Fans in the English speaking world know the Parisian tennis event played on dark red clay as the French Open. But as Bill Littlefield discusses with the New York Times’ Chris Clarey, the tournament is also known by another name.
NBA veteran Jason Collins made history this week by announcing he is gay. The news appeared in an exclusive Sports Illustrated cover story. Bill Littlefield spoke with SI Executive Editor Jon Wertheim who was there for the Collins interview.
Andy Roddick retired from professional tennis on Wednesday, after his loss to Juan Martin Del Potro in the U.S. Open. Bill Littlefield talks with Christopher Clarey of the New York Times about Roddick’s exit from the sport and the future of American tennis.
The summer of 1977 was eventful in New York City, to say the least. The drama also stretched to the U.S. Open tennis tournament, which Michael Steinberger recently chronicled for the New York Times. Bill Littlefield talks to Steinberger about the ’77 U.S. Open.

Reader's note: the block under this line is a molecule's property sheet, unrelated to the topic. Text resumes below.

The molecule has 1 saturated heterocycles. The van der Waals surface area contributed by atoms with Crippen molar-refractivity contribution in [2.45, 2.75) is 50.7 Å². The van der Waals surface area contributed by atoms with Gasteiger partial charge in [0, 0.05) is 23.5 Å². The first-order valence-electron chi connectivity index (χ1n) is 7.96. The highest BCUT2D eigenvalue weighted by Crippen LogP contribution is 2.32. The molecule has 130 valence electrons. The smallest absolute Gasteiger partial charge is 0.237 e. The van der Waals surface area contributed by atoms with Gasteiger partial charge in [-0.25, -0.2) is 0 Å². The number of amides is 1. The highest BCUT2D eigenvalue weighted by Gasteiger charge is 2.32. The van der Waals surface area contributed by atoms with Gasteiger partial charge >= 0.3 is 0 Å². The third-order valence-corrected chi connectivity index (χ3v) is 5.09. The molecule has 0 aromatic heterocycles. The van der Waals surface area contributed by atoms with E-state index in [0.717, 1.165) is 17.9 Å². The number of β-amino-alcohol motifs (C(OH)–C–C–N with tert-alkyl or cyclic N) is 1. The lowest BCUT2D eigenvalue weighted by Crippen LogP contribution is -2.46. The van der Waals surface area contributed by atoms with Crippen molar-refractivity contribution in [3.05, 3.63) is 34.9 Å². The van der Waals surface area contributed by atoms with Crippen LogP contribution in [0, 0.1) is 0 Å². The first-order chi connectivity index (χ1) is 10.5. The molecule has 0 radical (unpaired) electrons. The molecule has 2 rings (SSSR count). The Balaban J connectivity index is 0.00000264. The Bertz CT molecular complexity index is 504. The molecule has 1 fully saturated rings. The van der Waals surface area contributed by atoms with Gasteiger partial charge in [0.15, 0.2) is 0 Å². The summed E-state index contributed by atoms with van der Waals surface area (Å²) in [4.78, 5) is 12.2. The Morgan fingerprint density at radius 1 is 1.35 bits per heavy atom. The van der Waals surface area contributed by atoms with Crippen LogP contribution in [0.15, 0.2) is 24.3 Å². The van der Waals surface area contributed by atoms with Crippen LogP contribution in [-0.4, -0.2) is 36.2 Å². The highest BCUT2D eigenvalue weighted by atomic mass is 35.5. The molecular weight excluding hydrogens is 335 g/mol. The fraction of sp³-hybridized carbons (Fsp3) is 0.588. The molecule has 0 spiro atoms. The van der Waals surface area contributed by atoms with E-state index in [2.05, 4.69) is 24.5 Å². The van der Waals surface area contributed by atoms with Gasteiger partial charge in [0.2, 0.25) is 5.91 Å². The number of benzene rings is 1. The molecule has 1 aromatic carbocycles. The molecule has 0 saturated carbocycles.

People bet on sports … a lot. However, not a lot of people make bets that take years to unfold and pay out after they die. Bill Littlefield looks at a most curious wager involving Wimbledon, Roger Federer, and the charity Oxfam.
Andy Murray became the first British gentleman to make the Wimbledon Final in 74 years. Bill talks with the New York Times’ Christopher Clarey about Murray Mania sweeping England.
Women’s tennis has a noise pollution problem. The players’ grunts have been criticized, and the WTA is trying to change the rules to cut down on extraneous noises. Bill Littlefield and Karen Given tackle the issue.
Last week, New York Times writer Christopher Clarey joined us to look at the records on pace to fall at the 2012 French Open. Now that some have taken the plunge and Clarey joins Bill Littlefield from Roland Garros for an update.
History is made all the time at Grand Slams, but this year’s French Open seems to be teeming with it. Christopher Clarey of The New York Times joined Bill Littlefield to discuss the possibilities.
Platform tennis features intense competition in a small area surrounded by chicken-wire. You might call it tennis’s version of a steel-cage match … if the players weren’t so darn friendly. Only A Game’s Doug Tribou reports.